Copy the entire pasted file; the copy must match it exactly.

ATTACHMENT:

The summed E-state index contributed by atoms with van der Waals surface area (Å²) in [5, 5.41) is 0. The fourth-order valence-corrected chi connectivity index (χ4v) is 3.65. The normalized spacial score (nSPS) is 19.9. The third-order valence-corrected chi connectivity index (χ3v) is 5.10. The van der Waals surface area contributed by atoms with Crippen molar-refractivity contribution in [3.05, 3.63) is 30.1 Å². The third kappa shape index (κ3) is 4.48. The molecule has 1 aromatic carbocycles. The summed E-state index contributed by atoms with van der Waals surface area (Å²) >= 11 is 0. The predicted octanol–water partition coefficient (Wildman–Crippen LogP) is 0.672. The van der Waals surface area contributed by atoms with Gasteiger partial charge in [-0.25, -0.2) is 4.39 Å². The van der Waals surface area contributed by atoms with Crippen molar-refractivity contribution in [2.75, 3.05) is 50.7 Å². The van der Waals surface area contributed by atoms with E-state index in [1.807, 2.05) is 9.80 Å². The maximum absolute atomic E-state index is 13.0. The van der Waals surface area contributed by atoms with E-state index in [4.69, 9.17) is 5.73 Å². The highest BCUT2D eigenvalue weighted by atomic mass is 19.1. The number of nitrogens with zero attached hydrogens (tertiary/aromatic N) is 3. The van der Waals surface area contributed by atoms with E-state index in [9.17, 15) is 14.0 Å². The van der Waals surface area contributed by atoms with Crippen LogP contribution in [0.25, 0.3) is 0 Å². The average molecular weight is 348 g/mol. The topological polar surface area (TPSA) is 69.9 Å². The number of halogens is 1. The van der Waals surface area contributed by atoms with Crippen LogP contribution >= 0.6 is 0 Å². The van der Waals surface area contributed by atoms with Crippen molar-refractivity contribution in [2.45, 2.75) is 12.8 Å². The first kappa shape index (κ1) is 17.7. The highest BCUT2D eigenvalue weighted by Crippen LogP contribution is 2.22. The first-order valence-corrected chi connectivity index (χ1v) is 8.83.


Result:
The summed E-state index contributed by atoms with van der Waals surface area (Å²) in [5, 5.41) is 0. The fourth-order valence-corrected chi connectivity index (χ4v) is 3.65. The normalized spacial score (nSPS) is 19.9. The third-order valence-corrected chi connectivity index (χ3v) is 5.10. The van der Waals surface area contributed by atoms with Crippen molar-refractivity contribution in [3.05, 3.63) is 30.1 Å². The third kappa shape index (κ3) is 4.48. The molecule has 1 aromatic carbocycles. The summed E-state index contributed by atoms with van der Waals surface area (Å²) >= 11 is 0. The predicted octanol–water partition coefficient (Wildman–Crippen LogP) is 0.672. The van der Waals surface area contributed by atoms with Gasteiger partial charge in [-0.25, -0.2) is 4.39 Å². The van der Waals surface area contributed by atoms with Crippen molar-refractivity contribution in [2.75, 3.05) is 50.7 Å². The van der Waals surface area contributed by atoms with E-state index in [1.807, 2.05) is 9.80 Å². The maximum absolute atomic E-state index is 13.0. The van der Waals surface area contributed by atoms with E-state index in [4.69, 9.17) is 5.73 Å². The highest BCUT2D eigenvalue weighted by atomic mass is 19.1. The number of nitrogens with zero attached hydrogens (tertiary/aromatic N) is 3. The van der Waals surface area contributed by atoms with E-state index in [9.17, 15) is 14.0 Å². The van der Waals surface area contributed by atoms with Crippen LogP contribution in [0.25, 0.3) is 0 Å². The average molecular weight is 348 g/mol. The topological polar surface area (TPSA) is 69.9 Å². The number of halogens is 1. The van der Waals surface area contributed by atoms with Crippen LogP contribution >= 0.6 is 0 Å². The van der Waals surface area contributed by atoms with Crippen molar-refractivity contribution in [2.45, 2.75) is 12.8 Å². The first kappa shape index (κ1) is 17.7. The highest BCUT2D eigenvalue weighted by Crippen LogP contribution is 2.22. The first-order valence-corrected chi connectivity index (χ1v) is 8.83.